Our Cute Little Protestant Friends
#11
This article makes me want to become a Protestant just to spite Kathy Shaidle.
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#12
(02-24-2015, 04:04 PM)Ave Castitatis Lilium Wrote: There's lots of overlap between people who write there and write on American Renaissance and similar stuff.

I'm not a paranoid anti-racist but race realism devolves to quickly into race hatred that I prefer to just leave the subject alone. It might be scientifically correct, but every race is created in the Image of God so to mistreat someone because of their race is blasphemy against that Image.

Vox Clamantis regularly links to Jared Taylor, so following your train of thought, we are all here connected to "white nationalism" (which is an extremely nebulous thing).
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#13
(02-24-2015, 07:06 PM)Bourbon Apocalypse Wrote: Well said, Crusading Philologist. Have you read Dr. Thomas Fleming's The Morality of Everyday Life? He speaks to the concerns that you have expressed. Also, with what book by de Benoist do you suggest that one begin?

I've read Fleming's stuff on the Chronicles website and have always found it interesting, but I haven't read The Morality of Everyday Life.  I'll definitely have to find time to read it at some point, though. Interestingly, Benoist apparently wrote a few articles for Chronicles a while back. Apparently, both he and Fleming share an appreciation for the Calvinist political philosopher Althusius. 

On recommendations, I'd suggest Beyond Human Rights. It doesn't really deal directly with race and so forth, but it does touch on the whole relationship between the universal and the particular. Old Sarum's recommendation also sounds pretty good, though. Other than that, one can also find some of Benoist's articles online. This website has several, for instance: https://neweuropeanconservative.wordpress.com/
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#14
(02-24-2015, 05:12 PM)Crusading Philologist Wrote: I agree that race realism becomes an obsession for many, but I think the problem with simply ignoring it is that race is going to be an issue for us whether we want to deal with it or not. If we just ignore it, we end up with conservatives either caving in whenever they are called racist or else blathering on about universal human rights, human dignity, Western values, our Judeo-Christian heritage, and all the rest of it. Catholics, it seems to me, could, if they would get over their subjection to ethical humanitarianism, offer an interesting perspective on human difference of all sorts.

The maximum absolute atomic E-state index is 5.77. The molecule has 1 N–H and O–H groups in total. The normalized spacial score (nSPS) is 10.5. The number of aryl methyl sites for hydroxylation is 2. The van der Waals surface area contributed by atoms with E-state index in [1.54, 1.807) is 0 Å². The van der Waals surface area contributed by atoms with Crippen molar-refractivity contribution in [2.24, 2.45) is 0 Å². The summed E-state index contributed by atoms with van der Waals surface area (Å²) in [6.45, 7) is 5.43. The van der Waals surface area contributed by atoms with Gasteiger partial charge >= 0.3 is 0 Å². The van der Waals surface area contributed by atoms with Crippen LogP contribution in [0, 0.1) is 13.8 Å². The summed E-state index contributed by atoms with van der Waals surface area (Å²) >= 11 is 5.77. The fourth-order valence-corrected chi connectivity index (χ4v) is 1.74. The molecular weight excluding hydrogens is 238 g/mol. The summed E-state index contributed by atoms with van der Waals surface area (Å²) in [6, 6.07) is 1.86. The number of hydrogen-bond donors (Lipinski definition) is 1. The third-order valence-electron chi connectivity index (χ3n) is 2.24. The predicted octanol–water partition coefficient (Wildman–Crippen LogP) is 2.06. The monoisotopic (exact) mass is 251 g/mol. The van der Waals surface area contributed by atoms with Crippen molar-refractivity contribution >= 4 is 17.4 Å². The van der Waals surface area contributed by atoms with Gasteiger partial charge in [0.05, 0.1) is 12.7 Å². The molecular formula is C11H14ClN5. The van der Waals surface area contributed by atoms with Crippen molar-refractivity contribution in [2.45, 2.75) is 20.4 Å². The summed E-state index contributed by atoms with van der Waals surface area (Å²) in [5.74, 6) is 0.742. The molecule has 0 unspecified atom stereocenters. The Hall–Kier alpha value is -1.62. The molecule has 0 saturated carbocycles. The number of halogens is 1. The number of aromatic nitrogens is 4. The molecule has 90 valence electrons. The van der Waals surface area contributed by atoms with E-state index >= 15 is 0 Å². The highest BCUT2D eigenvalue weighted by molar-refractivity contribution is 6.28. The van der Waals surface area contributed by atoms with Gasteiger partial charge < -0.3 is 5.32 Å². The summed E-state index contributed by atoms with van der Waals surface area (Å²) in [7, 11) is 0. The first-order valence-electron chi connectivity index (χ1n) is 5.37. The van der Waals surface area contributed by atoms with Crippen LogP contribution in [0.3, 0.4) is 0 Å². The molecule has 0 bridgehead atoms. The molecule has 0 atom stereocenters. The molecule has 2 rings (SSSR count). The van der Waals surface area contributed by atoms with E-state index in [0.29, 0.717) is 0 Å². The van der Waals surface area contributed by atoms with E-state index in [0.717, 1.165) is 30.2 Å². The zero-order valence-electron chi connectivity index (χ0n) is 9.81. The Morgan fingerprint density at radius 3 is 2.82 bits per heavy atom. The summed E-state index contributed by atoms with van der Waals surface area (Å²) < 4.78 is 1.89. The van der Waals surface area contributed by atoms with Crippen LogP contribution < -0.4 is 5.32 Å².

In particular, I think the Catholic way of approaching the world is one of the few traditions that seriously calls into question the ways in which moderns have formulated the distinctions between mind and body, nature and civilization, and perhaps even between nature and nurture, which I suppose is to an extent simply one aspect of the larger nature/civilization dichotomy. Here, I think one ought to consider the sacramental quality of Catholicism and the way in which this can mediate between the particular and the universal, without rejecting either. As the speaker of David Jones's "The Wall," asked, "What did our mothers tell us? What did their mothers tell to them? What the earth-mother told to them? But what did the queen of heaven tell her?" In contrast to Protestantism, the Catholic view, I think, is to see a degree of typological continuity alongside the rupture that followed the Christian revelation. The Incarnation was not simply an arbitrary intervention, but rather something deeply connected to human nature and human history.

Ironically, I think the position of someone like Alain de Benoist--with his focus on regional and ethnic differences rather than national ones, his rejection of the utilitarian and scientistic perspective of many American race realists, and his questioning of some of the dichotomies I mentioned above--is in many ways not that far from what a proper Catholic view would look like. For Catholic sources, I would consider, say, Joseph de Maistre or Pascal. Both lived before we had much understanding of genetics and so forth, of course, but at the same time, they were around when many of our modern assumptions about the world were still developing, and I think their criticisms of these assumptions are useful and insightful. Unfortunately, though, most of the Catholic Church today seems to have uncritically accepted much of the technological spirit of modernity, with only the occasional criticism that usually does not get to the root of the problem, and as a result has committed itself to courses of action that go along with the enframing of the world and of humanity itself.